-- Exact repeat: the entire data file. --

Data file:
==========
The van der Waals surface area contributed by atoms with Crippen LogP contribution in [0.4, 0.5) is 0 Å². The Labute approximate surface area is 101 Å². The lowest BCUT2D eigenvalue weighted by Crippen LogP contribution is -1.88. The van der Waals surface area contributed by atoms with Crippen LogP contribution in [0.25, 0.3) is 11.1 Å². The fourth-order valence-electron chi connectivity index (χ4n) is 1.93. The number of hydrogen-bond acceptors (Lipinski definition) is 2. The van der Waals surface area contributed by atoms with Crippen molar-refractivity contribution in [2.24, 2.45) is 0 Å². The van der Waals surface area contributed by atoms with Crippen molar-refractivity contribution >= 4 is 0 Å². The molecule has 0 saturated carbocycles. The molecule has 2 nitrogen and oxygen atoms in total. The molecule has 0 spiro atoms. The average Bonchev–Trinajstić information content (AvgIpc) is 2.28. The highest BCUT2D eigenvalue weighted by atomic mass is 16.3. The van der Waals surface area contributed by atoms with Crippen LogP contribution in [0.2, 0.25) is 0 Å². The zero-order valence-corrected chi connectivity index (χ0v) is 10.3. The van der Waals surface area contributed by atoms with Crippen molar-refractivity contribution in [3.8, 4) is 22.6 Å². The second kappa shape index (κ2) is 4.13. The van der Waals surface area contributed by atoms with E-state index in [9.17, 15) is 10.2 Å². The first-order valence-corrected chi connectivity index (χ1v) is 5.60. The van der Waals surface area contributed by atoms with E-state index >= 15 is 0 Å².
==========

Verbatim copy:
The van der Waals surface area contributed by atoms with Crippen LogP contribution in [0.4, 0.5) is 0 Å². The Labute approximate surface area is 101 Å². The lowest BCUT2D eigenvalue weighted by Crippen LogP contribution is -1.88. The van der Waals surface area contributed by atoms with Crippen LogP contribution in [0.25, 0.3) is 11.1 Å². The fourth-order valence-electron chi connectivity index (χ4n) is 1.93. The number of hydrogen-bond acceptors (Lipinski definition) is 2. The van der Waals surface area contributed by atoms with Crippen molar-refractivity contribution in [2.24, 2.45) is 0 Å². The van der Waals surface area contributed by atoms with Crippen molar-refractivity contribution >= 4 is 0 Å². The molecule has 0 saturated carbocycles. The molecule has 2 nitrogen and oxygen atoms in total. The molecule has 0 spiro atoms. The average Bonchev–Trinajstić information content (AvgIpc) is 2.28. The highest BCUT2D eigenvalue weighted by atomic mass is 16.3. The van der Waals surface area contributed by atoms with Crippen LogP contribution in [0.2, 0.25) is 0 Å². The zero-order valence-corrected chi connectivity index (χ0v) is 10.3. The van der Waals surface area contributed by atoms with Crippen molar-refractivity contribution in [3.8, 4) is 22.6 Å². The second kappa shape index (κ2) is 4.13. The van der Waals surface area contributed by atoms with E-state index in [9.17, 15) is 10.2 Å². The first-order valence-corrected chi connectivity index (χ1v) is 5.60. The van der Waals surface area contributed by atoms with E-state index >= 15 is 0 Å².